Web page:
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Is There a Medicine That Can Be Given Post Operative to Help You Wake Up Faster?

I just had a gallbladder(lap) and it went well, my issue I have numerous surgeries 7knee, hernia repair and now gallbladder. I have had epidural for most of the knee procedures which I love, well with General anesthesia it just takes a lot longer than normal time for me to wake up. Is there something I can get that will quicken this process?

Doctor Answers (4)

Medications in surgery for a quicker recovery.

+1

This is best answered by your anesthesiologist. Typically, limiting narcotics, using propofol (fast acting/short lived anesthetic), and the use of local anesthesia as and adjunct are recommended.


Boca Raton Plastic Surgeon
5.0 out of 5 stars 8 reviews

Quick wake up

+1

Everybody's body will react differently to drugs.Propofal is a quick and short acting anesthetic agent.Also discuss this with your anesthesiologist before the surgey.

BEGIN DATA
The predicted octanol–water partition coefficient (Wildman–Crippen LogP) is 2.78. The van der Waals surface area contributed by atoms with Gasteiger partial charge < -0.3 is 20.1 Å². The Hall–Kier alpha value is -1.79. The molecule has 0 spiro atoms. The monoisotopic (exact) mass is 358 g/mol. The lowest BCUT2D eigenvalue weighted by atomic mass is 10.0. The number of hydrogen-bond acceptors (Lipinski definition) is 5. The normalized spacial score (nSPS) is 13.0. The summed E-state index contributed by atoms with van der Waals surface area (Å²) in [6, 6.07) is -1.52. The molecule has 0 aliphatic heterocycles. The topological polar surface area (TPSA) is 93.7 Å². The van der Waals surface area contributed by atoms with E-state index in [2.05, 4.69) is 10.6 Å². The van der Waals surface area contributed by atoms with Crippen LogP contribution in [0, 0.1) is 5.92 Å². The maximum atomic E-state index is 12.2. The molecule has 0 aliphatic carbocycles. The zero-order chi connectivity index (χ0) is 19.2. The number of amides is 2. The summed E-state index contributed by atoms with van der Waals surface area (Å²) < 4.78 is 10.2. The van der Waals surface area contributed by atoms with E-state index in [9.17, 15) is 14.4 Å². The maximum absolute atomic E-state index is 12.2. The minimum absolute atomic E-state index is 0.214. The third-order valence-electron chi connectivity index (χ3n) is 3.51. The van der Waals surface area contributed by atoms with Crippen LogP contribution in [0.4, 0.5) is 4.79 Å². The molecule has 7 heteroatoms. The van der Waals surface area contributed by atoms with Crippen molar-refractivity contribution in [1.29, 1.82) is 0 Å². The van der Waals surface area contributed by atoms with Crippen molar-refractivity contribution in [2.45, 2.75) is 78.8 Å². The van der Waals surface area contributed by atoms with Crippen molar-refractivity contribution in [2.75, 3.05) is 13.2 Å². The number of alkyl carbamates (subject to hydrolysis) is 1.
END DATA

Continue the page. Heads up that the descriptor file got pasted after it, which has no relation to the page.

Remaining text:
Robert Brueck, MD
Fort Myers Plastic Surgeon
5.0 out of 5 stars 13 reviews

Wake Up Faster?

+1

This is something to discuss with the anesthesiologist. It is possible to do a tummy tuck with an epidural supplemented with sedation and local anesthesia if your surgeon and anesthesiologist concur with that plan. Be prepared when you speak with the anesthesiologist to have your anesthesia records from previous surgeries. 

Thanks for your question, best wishes. 

Jourdan Gottlieb, MD
Seattle Plastic Surgeon
4.5 out of 5 stars 30 reviews

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Quick recovery from anesthesia

+1

Quick recovery from anesthesia is not dependent on anything you can do, but rather on what the anesthesiologist does.  Modern agents such as Propofol are so short acting that patients usually wake up very nicely in short order.  Discuss this with your anesthesiologist.

Daniel Greenwald, MD
Tampa Plastic Surgeon
5.0 out of 5 stars 11 reviews

These answers are for educational purposes and should not be relied upon as a substitute for medical advice you may receive from your physician. If you have a medical emergency, please call 911. These answers do not constitute or initiate a patient/doctor relationship.